Multiple myeloma (MM) is a plasma cell neoplasm that proceeds through a premalignant state of monoclonal gammopathy of unknown significance; however, the molecular events responsible for myelomagenesis remain uncharacterized. To identify cellular pathways deregulated in MM, we addressed that sumoylation is homologous to ubiquitination and results in the attachment of the ubiquitin-like protein Sumo onto target proteins. Sumoylation was markedly enhanced in MM patient lysates compared with normal plasma cells and expression profiling indicated a relative induction of sumoylation pathway genes. The Sumo-conjugating enzyme Ube2I, the Sumo-ligase PIAS1, and the Sumo-inducer ARF were elevated in MM patient samples and cell lines. Survival correlated with expression because 80% of patients with low UBE2I and PIAS1 were living 6 years after transplantation, whereas only 45% of patients with high expression survived 6 years. UBE2I encodes the sole Sumo-conjugating enzyme in mammalian cells and cells transfected with a dominant-negative sumoylation-deficient UBE2I mutant exhibited decreased survival after radiation exposure, impaired adhesion to bone marrow stroma cell and decreased bone marrow stroma cell-induced proliferation. UBE2I confers cells with multiple advantages to promote tumorigenesis and predicts decreased survival when combined with PIAS1. The sumoylation pathway is a novel therapeutic target with implications for existing proteasomal-based treatment strategies.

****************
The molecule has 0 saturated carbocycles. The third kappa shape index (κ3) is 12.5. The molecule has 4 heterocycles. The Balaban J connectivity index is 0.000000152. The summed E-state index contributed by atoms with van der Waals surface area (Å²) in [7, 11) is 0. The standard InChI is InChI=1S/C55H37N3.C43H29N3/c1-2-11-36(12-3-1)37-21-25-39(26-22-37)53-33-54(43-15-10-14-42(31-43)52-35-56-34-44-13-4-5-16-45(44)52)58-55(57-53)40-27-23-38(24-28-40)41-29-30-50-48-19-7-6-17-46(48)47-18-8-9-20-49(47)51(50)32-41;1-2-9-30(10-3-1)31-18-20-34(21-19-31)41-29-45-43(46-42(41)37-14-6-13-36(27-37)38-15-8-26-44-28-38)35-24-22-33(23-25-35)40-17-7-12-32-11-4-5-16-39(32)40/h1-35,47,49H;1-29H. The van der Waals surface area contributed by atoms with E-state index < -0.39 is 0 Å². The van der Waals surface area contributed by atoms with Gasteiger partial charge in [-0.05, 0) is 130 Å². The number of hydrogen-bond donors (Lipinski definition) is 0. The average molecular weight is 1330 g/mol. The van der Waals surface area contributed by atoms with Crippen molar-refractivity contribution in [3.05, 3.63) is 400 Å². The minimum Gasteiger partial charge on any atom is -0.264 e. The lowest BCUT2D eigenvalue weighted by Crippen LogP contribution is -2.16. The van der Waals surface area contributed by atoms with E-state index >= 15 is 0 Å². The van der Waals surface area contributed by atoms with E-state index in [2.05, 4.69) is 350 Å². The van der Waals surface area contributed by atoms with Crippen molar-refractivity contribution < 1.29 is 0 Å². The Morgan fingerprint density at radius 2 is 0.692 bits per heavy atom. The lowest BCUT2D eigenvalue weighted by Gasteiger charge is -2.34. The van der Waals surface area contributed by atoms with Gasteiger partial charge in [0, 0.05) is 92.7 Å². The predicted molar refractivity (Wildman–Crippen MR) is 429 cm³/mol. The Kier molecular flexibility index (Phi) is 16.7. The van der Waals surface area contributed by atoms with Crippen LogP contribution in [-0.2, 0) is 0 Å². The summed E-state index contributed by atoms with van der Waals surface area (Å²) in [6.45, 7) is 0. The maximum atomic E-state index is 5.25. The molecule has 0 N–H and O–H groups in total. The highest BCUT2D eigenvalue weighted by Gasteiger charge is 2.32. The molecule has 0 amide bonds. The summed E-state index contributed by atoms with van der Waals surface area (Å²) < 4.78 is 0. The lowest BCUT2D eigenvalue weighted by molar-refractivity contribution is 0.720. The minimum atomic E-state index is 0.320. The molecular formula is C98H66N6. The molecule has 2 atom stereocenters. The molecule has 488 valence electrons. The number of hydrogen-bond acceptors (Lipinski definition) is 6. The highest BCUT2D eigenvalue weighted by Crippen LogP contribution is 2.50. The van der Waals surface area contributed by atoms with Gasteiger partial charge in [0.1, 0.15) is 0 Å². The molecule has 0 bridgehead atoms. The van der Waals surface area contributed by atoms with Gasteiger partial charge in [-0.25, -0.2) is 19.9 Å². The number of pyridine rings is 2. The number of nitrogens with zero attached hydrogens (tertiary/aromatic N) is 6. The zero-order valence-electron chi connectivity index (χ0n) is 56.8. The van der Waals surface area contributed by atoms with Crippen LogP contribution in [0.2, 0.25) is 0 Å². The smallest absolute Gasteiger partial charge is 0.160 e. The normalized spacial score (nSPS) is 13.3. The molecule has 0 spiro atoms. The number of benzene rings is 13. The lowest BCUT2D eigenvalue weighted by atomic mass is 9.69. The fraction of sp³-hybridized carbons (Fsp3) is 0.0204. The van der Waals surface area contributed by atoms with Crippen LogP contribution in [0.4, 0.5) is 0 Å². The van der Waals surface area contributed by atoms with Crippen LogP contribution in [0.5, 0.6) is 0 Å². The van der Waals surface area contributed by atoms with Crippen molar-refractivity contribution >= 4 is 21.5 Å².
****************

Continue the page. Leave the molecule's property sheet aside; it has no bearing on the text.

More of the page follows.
We have not found any resources mentioned in this publication.
SciCrunch is a data sharing and display platform. Anyone can create a custom portal where they can select searchable subsets of hundreds of data sources, brand their web pages and create their community. SciCrunch will push data updates automatically to all portals on a weekly basis. User communities can also add their own data to SciCrunch, however this is not currently a free service.